RED DAWN 2015 EXPOSED~THIS TIME IT'S THE ENEMY WITHIN
in 1887 by A. B. Simpson. Born out of Pentecostalism, the deeper life movement,
and the divine healing movement, the C&MA has roots in
Christian mysticism and contemplative Christianity.
 A.B. Simpson wrote, “There is, in the deepest centre of the soul, a chamber of
peace where God dwells, and where, if we will only enter in and hush every
other sound, we can hear His still, small voice.” This is mysticism by its very definition. According to mysticism, truth comes from within and can be
discovered by disengaging the mind and clearing the mind of conscious
thought. John MacArthur gives the following explanation of mysticism:
Mysticism is a system of belief that attempts to perceive spiritual reality apart from objective, verifiable facts. It seeks truth through feelings, intuition, and other internal senses. Objective data is usually discounted, so mysticism derives its authority from within. Spontaneous feeling becomes more significant than objective fact. Intuition outweighs reason. An internal awareness supersedes external reality.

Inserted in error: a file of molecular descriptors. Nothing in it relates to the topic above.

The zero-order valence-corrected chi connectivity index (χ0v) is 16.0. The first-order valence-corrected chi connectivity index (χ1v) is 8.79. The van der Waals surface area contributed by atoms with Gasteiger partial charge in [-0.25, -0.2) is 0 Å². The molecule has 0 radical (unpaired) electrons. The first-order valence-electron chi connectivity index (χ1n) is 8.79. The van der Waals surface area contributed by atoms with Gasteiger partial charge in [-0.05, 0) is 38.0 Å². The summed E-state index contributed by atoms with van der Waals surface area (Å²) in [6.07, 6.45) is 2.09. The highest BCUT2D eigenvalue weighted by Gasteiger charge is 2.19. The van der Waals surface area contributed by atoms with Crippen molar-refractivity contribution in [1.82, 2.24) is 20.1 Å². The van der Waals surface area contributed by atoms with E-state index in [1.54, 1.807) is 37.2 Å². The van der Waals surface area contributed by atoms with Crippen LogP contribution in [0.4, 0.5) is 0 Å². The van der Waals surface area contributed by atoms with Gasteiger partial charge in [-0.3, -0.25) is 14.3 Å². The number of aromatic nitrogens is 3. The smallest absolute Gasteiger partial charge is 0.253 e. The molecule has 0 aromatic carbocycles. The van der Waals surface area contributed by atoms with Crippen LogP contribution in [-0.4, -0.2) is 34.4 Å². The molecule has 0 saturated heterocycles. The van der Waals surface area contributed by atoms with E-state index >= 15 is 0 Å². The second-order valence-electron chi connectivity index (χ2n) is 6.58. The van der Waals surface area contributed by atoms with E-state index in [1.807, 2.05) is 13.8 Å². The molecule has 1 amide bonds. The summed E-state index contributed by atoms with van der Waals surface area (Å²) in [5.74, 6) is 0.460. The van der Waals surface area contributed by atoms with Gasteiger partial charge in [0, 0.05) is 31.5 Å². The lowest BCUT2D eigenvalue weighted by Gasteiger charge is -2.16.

objective, and unchanging and is found in the Word of God (John 17:17). In the Christian worldview, truth is not discovered by emptying one’s self of conscious thought but rather
by engaging the mind in the careful study of God’s revealed Word.
The C&MA and Mysticism
writes that “God can and does speak to us in multi-level methods as we open
up all the vents of our soul to listen.” He goes on to list thirty ways in
which God supposedly speaks to believers, including mental pictures,
imagination, visions, and even journaling conversations with God.
All of these mystical practices are unorthodox and unbiblical—even
anti-biblical—and are being embraced by the C&MA as a denomination.
contemplative Christianity and mysticism, also integrating elements of the heretical
emerging church movement, new-age spirituality, and postmodernism.
Seminaries affiliated with the C&MA are openly and actively
promoting mystical practices and contemplative and emergent spirituality.
The Lighthouse Trails Research Blog listed the C&MA as one of the top 50 organizations with a significant role in bringing contemplative Christianity
to the church. Also included on this list were such organizations and
denominations as Mike Bickle’s International House of Prayer, the
Emergent Village, and the highly liberal Evangelical Lutheran Church in
America and Presbyterian Church (USA). As defined by the
Lighthouse Trails Research Project,